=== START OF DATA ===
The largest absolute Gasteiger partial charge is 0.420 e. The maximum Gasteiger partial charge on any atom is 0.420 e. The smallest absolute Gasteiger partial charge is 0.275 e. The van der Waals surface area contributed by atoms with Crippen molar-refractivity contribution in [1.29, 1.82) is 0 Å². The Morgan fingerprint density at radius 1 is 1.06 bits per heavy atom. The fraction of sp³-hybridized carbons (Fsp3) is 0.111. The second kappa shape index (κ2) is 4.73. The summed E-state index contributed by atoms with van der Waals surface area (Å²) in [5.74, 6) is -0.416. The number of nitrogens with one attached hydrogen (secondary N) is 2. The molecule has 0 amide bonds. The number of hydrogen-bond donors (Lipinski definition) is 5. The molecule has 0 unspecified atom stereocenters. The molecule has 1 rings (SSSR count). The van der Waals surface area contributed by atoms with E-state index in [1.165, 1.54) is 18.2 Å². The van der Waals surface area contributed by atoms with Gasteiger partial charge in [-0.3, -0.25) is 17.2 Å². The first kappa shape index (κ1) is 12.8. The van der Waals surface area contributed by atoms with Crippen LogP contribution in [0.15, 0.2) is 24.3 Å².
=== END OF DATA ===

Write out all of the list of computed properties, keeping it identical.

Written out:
The largest absolute Gasteiger partial charge is 0.420 e. The maximum Gasteiger partial charge on any atom is 0.420 e. The smallest absolute Gasteiger partial charge is 0.275 e. The van der Waals surface area contributed by atoms with Crippen molar-refractivity contribution in [1.29, 1.82) is 0 Å². The Morgan fingerprint density at radius 1 is 1.06 bits per heavy atom. The fraction of sp³-hybridized carbons (Fsp3) is 0.111. The second kappa shape index (κ2) is 4.73. The summed E-state index contributed by atoms with van der Waals surface area (Å²) in [5.74, 6) is -0.416. The number of nitrogens with one attached hydrogen (secondary N) is 2. The molecule has 0 amide bonds. The number of hydrogen-bond donors (Lipinski definition) is 5. The molecule has 0 unspecified atom stereocenters. The molecule has 1 rings (SSSR count). The van der Waals surface area contributed by atoms with E-state index in [1.165, 1.54) is 18.2 Å². The van der Waals surface area contributed by atoms with Gasteiger partial charge in [-0.3, -0.25) is 17.2 Å². The first kappa shape index (κ1) is 12.8. The van der Waals surface area contributed by atoms with Crippen LogP contribution in [0.15, 0.2) is 24.3 Å².